True aerobic exercise burns fat: moving fast enough to raise the heart rate for a sustained period. But building muscle is best done more slowly and carefully.

One of Miller’s current patients, for example, is being treated for elbow pain. “She’s been doing free weights with very fast repetitions,” she says, “and she overcompromised her joints, just because of the fast movement.”

Combining aerobic movements with portable steps can also cause problems.

“Too many people hyperextend the knee, standing on the joint itself with no muscle support,” she says. “Using a step can be a good way to work out the quads and glutes and hamstrings (leg and buttock muscles), but if you use the joint instead of the muscles, you can wear out your knees real quickly.”

Another problem with using steps is that even those who exercise correctly with them risk injury before and after by using improper posture to pick them up, according to Rita Joseph of the Professional Fitness Instructors Assn. of Orange County.

In the association’s newsletter, Joseph wrote recently about the dangers not only of picking up steps improperly, but even such simple hazards as improperly bending over to tie a shoelace. (Kneeling is the correct position.)

Regimentation of aerobics classes or other group exercise activities can also be a problem, Miller says, because it does not take into account individual pre-existing conditions. And the flow of activity combined with peer pressure can make it awkward to skip or modify certain exercises.

“People should not be ashamed or embarrassed to do just what feels comfortable for them,” she says. “Peer pressure in an exercise class can make them do things that will compromise their well-being.

“People have to become more attuned to what they’re doing instead of looking around at the rest of the class. It may be better to do an individual program, or take only part of a class and then go do something else, like riding an Exercycle for the rest of the workout.”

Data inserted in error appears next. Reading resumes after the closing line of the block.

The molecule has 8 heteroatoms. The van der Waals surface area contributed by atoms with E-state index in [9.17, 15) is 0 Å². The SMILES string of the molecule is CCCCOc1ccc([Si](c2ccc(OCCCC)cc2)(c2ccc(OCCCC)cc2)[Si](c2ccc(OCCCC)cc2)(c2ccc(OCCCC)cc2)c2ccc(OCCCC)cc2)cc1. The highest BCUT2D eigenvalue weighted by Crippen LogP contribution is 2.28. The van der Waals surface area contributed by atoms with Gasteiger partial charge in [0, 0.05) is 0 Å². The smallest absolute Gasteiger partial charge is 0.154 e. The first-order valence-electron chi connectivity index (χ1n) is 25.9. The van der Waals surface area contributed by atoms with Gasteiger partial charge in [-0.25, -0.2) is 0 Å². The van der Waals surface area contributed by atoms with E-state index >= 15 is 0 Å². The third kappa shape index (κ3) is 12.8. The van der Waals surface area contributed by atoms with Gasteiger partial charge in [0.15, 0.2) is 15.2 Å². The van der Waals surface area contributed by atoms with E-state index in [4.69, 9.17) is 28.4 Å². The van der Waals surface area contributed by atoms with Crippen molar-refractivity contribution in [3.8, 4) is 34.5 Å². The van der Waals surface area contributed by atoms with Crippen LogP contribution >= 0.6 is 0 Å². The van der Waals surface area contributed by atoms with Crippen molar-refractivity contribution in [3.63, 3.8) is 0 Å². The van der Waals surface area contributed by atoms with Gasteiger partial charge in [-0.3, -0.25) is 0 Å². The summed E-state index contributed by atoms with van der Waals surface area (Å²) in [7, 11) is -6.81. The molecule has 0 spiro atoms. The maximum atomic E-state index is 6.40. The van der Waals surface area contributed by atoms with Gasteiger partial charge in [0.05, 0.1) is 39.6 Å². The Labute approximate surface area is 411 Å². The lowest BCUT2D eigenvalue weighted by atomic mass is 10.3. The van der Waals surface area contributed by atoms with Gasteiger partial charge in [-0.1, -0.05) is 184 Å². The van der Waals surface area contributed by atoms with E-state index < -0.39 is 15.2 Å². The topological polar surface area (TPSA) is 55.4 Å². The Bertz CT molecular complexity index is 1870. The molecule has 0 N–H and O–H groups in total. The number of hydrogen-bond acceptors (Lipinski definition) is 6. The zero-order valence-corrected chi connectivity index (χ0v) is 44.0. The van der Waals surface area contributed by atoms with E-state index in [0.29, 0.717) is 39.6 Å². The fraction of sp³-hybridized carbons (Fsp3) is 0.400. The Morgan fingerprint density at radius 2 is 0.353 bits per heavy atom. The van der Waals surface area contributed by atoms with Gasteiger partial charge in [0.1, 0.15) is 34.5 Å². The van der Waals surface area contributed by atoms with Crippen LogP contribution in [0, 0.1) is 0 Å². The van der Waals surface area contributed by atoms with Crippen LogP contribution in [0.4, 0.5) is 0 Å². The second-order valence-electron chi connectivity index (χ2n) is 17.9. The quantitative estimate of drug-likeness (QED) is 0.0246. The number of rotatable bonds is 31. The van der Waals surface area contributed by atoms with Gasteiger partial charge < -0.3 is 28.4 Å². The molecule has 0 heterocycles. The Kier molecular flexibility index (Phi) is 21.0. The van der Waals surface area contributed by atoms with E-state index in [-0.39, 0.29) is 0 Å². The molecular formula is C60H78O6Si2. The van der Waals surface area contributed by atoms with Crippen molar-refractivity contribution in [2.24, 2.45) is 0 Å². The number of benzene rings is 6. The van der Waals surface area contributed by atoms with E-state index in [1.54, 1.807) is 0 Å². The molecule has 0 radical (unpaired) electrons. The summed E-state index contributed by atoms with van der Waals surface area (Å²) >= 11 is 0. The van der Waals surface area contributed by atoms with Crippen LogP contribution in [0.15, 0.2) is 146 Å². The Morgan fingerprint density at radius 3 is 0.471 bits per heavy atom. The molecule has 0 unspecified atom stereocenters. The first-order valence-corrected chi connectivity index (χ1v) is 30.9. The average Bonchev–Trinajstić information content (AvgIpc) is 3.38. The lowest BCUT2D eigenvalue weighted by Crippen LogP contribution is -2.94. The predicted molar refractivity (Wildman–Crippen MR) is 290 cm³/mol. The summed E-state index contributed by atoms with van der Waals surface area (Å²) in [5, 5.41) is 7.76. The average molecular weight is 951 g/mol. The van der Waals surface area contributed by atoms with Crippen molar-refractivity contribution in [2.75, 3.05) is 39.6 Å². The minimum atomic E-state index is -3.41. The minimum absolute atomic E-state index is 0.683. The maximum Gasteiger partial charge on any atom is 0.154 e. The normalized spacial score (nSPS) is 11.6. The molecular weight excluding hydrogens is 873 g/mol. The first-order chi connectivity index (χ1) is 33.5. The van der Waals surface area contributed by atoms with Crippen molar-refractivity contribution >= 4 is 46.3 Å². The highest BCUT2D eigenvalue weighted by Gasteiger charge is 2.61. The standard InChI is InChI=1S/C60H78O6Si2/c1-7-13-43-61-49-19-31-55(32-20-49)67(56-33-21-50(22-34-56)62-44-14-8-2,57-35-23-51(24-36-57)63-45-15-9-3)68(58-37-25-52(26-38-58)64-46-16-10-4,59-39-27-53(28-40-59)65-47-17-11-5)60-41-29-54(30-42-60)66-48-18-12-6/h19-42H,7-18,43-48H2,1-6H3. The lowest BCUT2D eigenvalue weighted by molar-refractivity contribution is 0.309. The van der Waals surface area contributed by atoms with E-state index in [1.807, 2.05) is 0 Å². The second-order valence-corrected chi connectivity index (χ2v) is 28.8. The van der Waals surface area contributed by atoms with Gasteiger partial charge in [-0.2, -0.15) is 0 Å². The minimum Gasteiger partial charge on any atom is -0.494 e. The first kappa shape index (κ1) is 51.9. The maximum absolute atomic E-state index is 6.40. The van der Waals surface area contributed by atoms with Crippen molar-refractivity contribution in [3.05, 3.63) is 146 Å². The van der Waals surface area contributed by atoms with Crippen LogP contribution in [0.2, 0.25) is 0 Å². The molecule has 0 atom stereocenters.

For the average person, low-impact aerobics are not only a good exercise starting point but a good finish. Only those who are in peak condition and who have been exercising for years should graduate to high-impact aerobics, Miller says, and then only if they have no existing injuries or conditions that could be made worse by the pounding.

Age also has to be taken into account. Even if you look and feel young in your mid-30s, “your body is more vulnerable than it was when you were 26,” Miller says.

How can you tell whether the directions you get from an instructor are not right for you? The first step, Miller says, is to abandon the “no pain, no gain” myth.

“If it hurts, don’t do it,” she says.

Miller also suggests looking for an instructor who has had some kind of training or certification, such as that available at local community colleges. Organizations such as the Professional Fitness Instructors Assn. of Orange County also work to help members stay informed and keep up with current medical wisdom on various aspects of exercise.

“Consumers are becoming more aware now and asking what kind of background these people have,” Miller says.